Kenya is a country located in Eastern Africa.
The official name of the country is the Republic of Kenya.
Kenya has two official languages: English and Swahili.
As of 1 January 2017, the population of Kenya was estimated to be 47,898,083 people.
It is the 48th largest country in the world in terms of land area with 581,309 square kilometers (224,445 square miles).
Nairobi is the capital and largest city of Kenya. The name comes from the Maasai phrase Enkare Nairobi, which translates to “cool water”, a reference to the Nairobi River which flows through the city.
Kenya’s terrain is composed of low plains that rise into central highlands that are, in turn, bisected by the Great Rift Valley. There is also a fertile plateau in the west of the country.
Mount Kenya at 5,199 meters (17,057 ft) is the highest mountain in Kenya and the second-highest in Africa, after Kilimanjaro. There are 12 remnant glaciers on the mountain, all receding rapidly, and four secondary peaks that sit at the head of the U-shaped glacial valleys. With its rugged glacier-clad summits and forested middle slopes, Mount Kenya is one of the most impressive landscapes in East Africa. An area of 715 square kilometers (276 square miles) around the center of the mountain was designated a National Park and listed as a UNESCO World Heritage Site in 1997.
Kenya has 536 kilometers (333 miles) of coastline.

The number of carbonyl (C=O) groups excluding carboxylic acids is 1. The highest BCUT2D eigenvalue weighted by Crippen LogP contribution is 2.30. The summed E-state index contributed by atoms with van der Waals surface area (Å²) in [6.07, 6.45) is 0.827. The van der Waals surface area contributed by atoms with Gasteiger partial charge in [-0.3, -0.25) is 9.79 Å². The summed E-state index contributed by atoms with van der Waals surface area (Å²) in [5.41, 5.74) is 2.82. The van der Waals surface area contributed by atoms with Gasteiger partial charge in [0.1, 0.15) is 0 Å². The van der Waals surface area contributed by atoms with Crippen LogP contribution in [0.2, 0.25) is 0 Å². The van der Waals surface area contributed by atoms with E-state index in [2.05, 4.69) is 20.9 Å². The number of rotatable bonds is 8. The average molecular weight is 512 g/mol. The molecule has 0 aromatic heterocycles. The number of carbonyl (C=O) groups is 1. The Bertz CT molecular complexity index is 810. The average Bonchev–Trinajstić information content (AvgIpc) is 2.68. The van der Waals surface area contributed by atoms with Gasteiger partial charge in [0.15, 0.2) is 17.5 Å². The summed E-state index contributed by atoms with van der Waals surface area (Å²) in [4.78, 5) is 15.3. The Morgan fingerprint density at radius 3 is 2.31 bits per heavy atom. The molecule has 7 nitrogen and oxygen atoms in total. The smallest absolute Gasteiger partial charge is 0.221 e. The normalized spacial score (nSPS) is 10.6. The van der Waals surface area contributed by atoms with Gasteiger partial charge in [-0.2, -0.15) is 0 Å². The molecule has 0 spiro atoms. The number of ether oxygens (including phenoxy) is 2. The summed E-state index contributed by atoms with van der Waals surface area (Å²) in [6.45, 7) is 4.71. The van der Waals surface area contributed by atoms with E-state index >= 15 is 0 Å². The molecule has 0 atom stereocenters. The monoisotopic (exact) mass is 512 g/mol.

Kenya’s coastline is dotted with dazzling tropical beaches, each with its own character. The crystal clear waters of Indian ocean are ideal for surfing, kayaking, snorkelling and scuba diving.
The network of protected areas in Kenya covers about 12.4% of the national territory. It is made up of 23 national parks, plus nature reserves, game reserves and other types of protected areas.
The Masai Mara National Reserve is one of the top tourist attractions in Kenya and the country’s most popular game park. Each year the Masai Mara National Reserve is visited by thousands of tourists who come here to watch the exceptional population of game and the annual migration of zebra and wildebeest. The Great Migration takes place every year from July to October when 1.5 million of wildebeest and 200,000 zebra migrate from the Serengeti in Tanzania.
Amboseli National Park, the second most popular animal park after Maasai Mara, is 260 kilometers (160 miles) from Nairobi, on the border with the neighboring country of Tanzania. Its magnificent situation at the foot of Mount Kilimanjaro, combined with its excellent opportunities to view Kenya’s animals, make it one of the most-visited safari parks in Kenya.
Tsavo is the largest national park in Kenya and one of the largest in the world. Due to its size the park was divided into Tsavo West and Tsavo East. The Tsavo West has spectacular scenery with a rolling volcanic landscape while Tsavo East has more open savannah than its western sibling. Tsavo National Park is the ideal destination in Kenya for people who seek solitude and privacy as well as the chance to explore the wilderness.